This review is from: Spider Trap (Paperback)
I rather enjoyed this police procedural. It is pretty well-written and carries a good amount of intrigue to keep the reader invested. There is also little nonsense to deal with.

On the flip slide, the story is quite slow to develop and despite the pairing of a male and a female detectives as leads, I didn't feel much was done with the characterisations. Quite a large coincidence holds things together as an incident investigated by the lead detective a generation ago is connected with a current murder investigation.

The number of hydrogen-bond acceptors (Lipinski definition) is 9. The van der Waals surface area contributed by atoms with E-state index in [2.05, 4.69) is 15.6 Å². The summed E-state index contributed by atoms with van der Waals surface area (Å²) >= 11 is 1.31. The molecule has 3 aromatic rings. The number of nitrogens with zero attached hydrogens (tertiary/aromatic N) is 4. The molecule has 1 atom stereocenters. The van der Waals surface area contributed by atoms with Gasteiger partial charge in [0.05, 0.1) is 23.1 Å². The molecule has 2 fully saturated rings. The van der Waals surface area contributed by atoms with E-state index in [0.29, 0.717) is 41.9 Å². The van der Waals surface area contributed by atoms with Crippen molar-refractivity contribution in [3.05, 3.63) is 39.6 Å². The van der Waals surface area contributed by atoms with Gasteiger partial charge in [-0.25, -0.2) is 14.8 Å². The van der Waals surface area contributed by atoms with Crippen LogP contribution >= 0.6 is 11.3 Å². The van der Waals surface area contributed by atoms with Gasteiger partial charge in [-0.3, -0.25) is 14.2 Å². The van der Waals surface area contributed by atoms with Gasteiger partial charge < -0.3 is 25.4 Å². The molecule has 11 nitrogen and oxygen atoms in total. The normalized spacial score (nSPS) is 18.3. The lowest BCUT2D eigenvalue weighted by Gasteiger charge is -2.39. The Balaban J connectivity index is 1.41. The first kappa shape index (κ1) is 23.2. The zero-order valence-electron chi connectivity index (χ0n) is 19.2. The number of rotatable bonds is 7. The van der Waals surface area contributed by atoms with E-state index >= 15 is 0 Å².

No typos to speak of in the Kindle version, which was a relief.

In summary, this is a pretty good police procedural, but one which doesn't make it into the brilliant mystery category. 7/10